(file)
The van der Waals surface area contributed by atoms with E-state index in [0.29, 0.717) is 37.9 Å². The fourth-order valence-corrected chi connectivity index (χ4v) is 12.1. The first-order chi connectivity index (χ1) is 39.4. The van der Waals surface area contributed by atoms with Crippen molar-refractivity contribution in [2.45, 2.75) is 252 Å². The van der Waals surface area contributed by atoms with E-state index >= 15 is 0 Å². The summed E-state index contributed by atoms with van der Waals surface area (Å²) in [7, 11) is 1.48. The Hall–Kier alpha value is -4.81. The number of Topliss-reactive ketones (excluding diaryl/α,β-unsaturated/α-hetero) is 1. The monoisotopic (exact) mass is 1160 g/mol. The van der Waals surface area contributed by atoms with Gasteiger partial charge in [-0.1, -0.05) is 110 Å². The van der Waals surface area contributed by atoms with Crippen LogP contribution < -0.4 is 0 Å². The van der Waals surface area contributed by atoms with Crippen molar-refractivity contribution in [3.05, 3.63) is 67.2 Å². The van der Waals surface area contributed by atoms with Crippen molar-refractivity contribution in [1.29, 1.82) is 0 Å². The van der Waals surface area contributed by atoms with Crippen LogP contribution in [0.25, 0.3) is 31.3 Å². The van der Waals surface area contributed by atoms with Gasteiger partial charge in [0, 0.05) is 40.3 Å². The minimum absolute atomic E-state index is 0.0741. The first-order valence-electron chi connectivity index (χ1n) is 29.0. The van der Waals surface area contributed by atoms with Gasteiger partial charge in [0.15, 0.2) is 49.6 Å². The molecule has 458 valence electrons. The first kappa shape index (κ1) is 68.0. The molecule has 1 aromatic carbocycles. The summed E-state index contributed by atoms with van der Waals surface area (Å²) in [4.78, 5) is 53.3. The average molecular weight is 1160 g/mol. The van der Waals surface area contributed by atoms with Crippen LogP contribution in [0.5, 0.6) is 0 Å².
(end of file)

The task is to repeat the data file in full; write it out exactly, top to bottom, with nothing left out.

The van der Waals surface area contributed by atoms with E-state index in [0.29, 0.717) is 37.9 Å². The fourth-order valence-corrected chi connectivity index (χ4v) is 12.1. The first-order chi connectivity index (χ1) is 39.4. The van der Waals surface area contributed by atoms with Crippen molar-refractivity contribution in [2.45, 2.75) is 252 Å². The van der Waals surface area contributed by atoms with E-state index >= 15 is 0 Å². The summed E-state index contributed by atoms with van der Waals surface area (Å²) in [7, 11) is 1.48. The Hall–Kier alpha value is -4.81. The number of Topliss-reactive ketones (excluding diaryl/α,β-unsaturated/α-hetero) is 1. The monoisotopic (exact) mass is 1160 g/mol. The van der Waals surface area contributed by atoms with Gasteiger partial charge in [-0.1, -0.05) is 110 Å². The van der Waals surface area contributed by atoms with Crippen LogP contribution < -0.4 is 0 Å². The van der Waals surface area contributed by atoms with Crippen molar-refractivity contribution in [3.05, 3.63) is 67.2 Å². The van der Waals surface area contributed by atoms with Crippen molar-refractivity contribution in [1.29, 1.82) is 0 Å². The van der Waals surface area contributed by atoms with Crippen LogP contribution in [0.25, 0.3) is 31.3 Å². The van der Waals surface area contributed by atoms with Gasteiger partial charge in [0, 0.05) is 40.3 Å². The minimum absolute atomic E-state index is 0.0741. The first-order valence-electron chi connectivity index (χ1n) is 29.0. The van der Waals surface area contributed by atoms with Gasteiger partial charge in [0.15, 0.2) is 49.6 Å². The molecule has 458 valence electrons. The first kappa shape index (κ1) is 68.0. The molecule has 1 aromatic carbocycles. The summed E-state index contributed by atoms with van der Waals surface area (Å²) in [4.78, 5) is 53.3. The average molecular weight is 1160 g/mol. The van der Waals surface area contributed by atoms with Crippen LogP contribution in [0.5, 0.6) is 0 Å².